Next, I headed to the LILIN booth to find out news about Control4. Control 4 partners with camera manufacturer LILIN. At the show, Control4 was showcasing enhanced integration for surveillance cameras and NVRs for residential and commercial systems.
Paul Williams, Control4 VP of security and communications products spoke to me about Control4’s Simple Device Discovery Protocol (SDDP) technology, which he described as being able to “automatically identify and load drivers for supported IP-connected devices.”
Williams said SDDP increasingly supports many surveillance cameras and NVRs, helping provide Control4 dealers with more security monitoring options in residential and commercial applications.
On Wednesday evening, I chatted with Russell Cersosimo, CEO of Guardian Protection Services, at a Guardian event. We talked about Guardian’s dealer program and how a top California dealer recently joined the program, drawn by the innovative new financing plan the program offers.
Stay posted as I continue to update this blog.
Updated April 1: Day 1 of ISC West
My first morning at ISC West 2014 featured mind reading, that “dirty little word: cable,” and tips on hiring employees who are not just skilled but have the right attitude a company needs to succeed.
I began my Tuesday at the DMP Owners Forum. The Springfield, Mo.-based manufacturer event is an annual one—it’s now in its third year—and this year’s event in Las Vegas included talk of how the new cable and telecom players are impacting the industry and employee hiring. And mind reader Eric Dittelman helped kick off the forum.
As he took the stage, Dittelman reminded attendees that DMP also gets into the minds of the consumer with its focus on customer-driven products.
“DMP mind reads with the help of technology,” he told the audience.
Among his feats was correctly identifying which one of five people had a dollar hidden in his closed fist instead of a penny, which the other four had, even though he hadn’t seen the person put a dollar in his hand.
Bob Harris, owner and president of Attrition Busters, was up next. He warned the crowd he was going to “speak about that dirty little word: cable.”
But although he said the cablecos and telecoms should not be discounted, he said professional security companies still have plenty of opportunity to successfully compete with them.
“Some people believe that there’s a monitoring bubble about to burst,” Harris said. “…I'm here to tell you that’s not true. … This may be the best time to be in the alarm business and grow your company.”
But he said security companies can’t sit back and do such things as “walk past recurring monthly profit.” He asked, “On every single service call, how often do we stir the pot so our service techs bring intel back?”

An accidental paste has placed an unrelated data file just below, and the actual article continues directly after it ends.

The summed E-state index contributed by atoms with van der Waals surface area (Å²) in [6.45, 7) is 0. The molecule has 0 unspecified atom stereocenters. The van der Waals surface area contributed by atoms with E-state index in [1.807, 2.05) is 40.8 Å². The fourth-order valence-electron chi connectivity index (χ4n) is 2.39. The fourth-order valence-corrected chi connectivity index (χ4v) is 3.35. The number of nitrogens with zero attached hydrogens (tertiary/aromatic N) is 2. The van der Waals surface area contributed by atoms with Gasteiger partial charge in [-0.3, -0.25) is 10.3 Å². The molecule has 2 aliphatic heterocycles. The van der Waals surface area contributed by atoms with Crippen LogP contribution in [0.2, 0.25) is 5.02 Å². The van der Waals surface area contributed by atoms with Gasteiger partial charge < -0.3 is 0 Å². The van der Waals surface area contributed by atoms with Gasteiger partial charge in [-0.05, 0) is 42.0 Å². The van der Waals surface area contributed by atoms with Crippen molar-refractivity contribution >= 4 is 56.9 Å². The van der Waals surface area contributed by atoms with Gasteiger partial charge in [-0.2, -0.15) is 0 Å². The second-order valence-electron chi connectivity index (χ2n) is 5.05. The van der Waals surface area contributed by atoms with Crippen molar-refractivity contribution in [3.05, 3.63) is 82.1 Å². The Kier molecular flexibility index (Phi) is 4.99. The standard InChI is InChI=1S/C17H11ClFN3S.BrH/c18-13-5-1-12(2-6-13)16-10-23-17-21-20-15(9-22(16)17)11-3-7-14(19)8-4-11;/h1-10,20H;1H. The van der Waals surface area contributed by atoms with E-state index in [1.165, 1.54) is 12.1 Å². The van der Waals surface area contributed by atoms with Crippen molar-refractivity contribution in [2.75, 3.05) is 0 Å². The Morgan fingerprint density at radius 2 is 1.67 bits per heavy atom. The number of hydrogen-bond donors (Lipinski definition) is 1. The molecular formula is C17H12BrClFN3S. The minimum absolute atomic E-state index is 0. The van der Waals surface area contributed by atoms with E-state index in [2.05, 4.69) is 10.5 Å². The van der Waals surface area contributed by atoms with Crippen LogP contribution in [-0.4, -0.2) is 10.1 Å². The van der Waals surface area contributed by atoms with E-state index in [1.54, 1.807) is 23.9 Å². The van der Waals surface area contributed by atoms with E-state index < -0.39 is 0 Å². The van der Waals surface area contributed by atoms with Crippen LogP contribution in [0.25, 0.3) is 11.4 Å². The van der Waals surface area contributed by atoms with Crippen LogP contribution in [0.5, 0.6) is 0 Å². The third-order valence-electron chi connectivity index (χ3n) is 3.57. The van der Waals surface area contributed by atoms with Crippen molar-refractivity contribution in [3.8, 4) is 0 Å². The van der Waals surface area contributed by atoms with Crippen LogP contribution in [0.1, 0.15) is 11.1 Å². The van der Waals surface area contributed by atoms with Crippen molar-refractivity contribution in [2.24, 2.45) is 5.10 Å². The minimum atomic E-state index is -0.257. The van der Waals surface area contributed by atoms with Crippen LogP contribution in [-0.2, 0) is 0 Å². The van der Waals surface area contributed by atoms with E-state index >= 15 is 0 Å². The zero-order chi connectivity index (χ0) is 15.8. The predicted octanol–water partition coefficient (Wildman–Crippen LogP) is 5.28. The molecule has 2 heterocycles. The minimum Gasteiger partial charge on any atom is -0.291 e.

Also, Harris said, employee training is vital. “Every single employee in our company is in the sales department and I’m talking about the company operator,” he said. All employees frequent restaurants and local business and have friends and family who call can be potential customers.
Harris also warned against “devaluing professionalism by competing on ‘price’ as the significant differentiator.”
He said security companies have to stress to customers they stand out from cablecos and telecoms in that they’re the local providers who are members of the community.
Professional security compannies also should bundle more services, like the big players do, Harris said. “We need to educate our teams with new levels of possibilities that empower them to lose the fear of selling value bundles,” he said.
Also, he said, adding fire services is a way to distinguish a company. “I don’t see a cable company going out to do a fire systems anytime soon,” Harris said.
He continued, “There’s a litany of things we can do to make a sticky customer, just by default.” When it comes to cable and telecom competitors, Harris said, “proactive or reactive? It’s up to you.”
Rick Britton, DMP CEO and president, also urged the dealers to take steps to compete with the big players, such as offering a single bill for bundled services. And adding interactive services is a way for dealers to double and triple RMR, he said.
“I think that’s a real opportunity for us,” Britton said.
He said of the cablecos and telecoms, “I think we can beat them all day long, any place, any time” because professional security providers are known, trusted providers. “We are providing something completely different,” Britton said.
Also on the agenda was Mark Murphy, CEO of Leadership IQ and author of The New York Times best-seller, “Hiring for Attitude.”